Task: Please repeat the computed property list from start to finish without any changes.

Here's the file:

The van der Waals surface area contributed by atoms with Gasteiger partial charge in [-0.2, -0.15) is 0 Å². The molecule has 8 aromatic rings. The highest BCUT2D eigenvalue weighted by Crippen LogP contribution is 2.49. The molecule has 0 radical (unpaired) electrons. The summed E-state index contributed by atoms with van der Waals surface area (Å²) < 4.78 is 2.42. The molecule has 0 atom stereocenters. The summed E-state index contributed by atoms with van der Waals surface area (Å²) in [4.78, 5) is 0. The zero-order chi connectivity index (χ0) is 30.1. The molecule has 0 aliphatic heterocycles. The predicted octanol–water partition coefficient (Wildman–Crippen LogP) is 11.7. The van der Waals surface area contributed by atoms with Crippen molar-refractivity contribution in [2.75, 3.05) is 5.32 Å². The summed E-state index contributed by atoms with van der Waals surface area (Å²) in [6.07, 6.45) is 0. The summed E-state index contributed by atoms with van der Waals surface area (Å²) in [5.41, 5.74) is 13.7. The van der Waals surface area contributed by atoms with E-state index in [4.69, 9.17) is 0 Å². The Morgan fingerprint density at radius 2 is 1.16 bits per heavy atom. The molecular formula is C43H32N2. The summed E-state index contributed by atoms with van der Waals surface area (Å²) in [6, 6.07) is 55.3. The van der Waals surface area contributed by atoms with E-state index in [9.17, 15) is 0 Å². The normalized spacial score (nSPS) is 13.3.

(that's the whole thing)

The van der Waals surface area contributed by atoms with Gasteiger partial charge in [-0.2, -0.15) is 0 Å². The molecule has 8 aromatic rings. The highest BCUT2D eigenvalue weighted by Crippen LogP contribution is 2.49. The molecule has 0 radical (unpaired) electrons. The summed E-state index contributed by atoms with van der Waals surface area (Å²) < 4.78 is 2.42. The molecule has 0 atom stereocenters. The summed E-state index contributed by atoms with van der Waals surface area (Å²) in [4.78, 5) is 0. The zero-order chi connectivity index (χ0) is 30.1. The molecule has 0 aliphatic heterocycles. The predicted octanol–water partition coefficient (Wildman–Crippen LogP) is 11.7. The van der Waals surface area contributed by atoms with Crippen molar-refractivity contribution in [2.75, 3.05) is 5.32 Å². The summed E-state index contributed by atoms with van der Waals surface area (Å²) in [6.07, 6.45) is 0. The summed E-state index contributed by atoms with van der Waals surface area (Å²) in [5.41, 5.74) is 13.7. The van der Waals surface area contributed by atoms with E-state index in [4.69, 9.17) is 0 Å². The Morgan fingerprint density at radius 2 is 1.16 bits per heavy atom. The molecular formula is C43H32N2. The summed E-state index contributed by atoms with van der Waals surface area (Å²) in [6, 6.07) is 55.3. The van der Waals surface area contributed by atoms with E-state index in [9.17, 15) is 0 Å². The normalized spacial score (nSPS) is 13.3.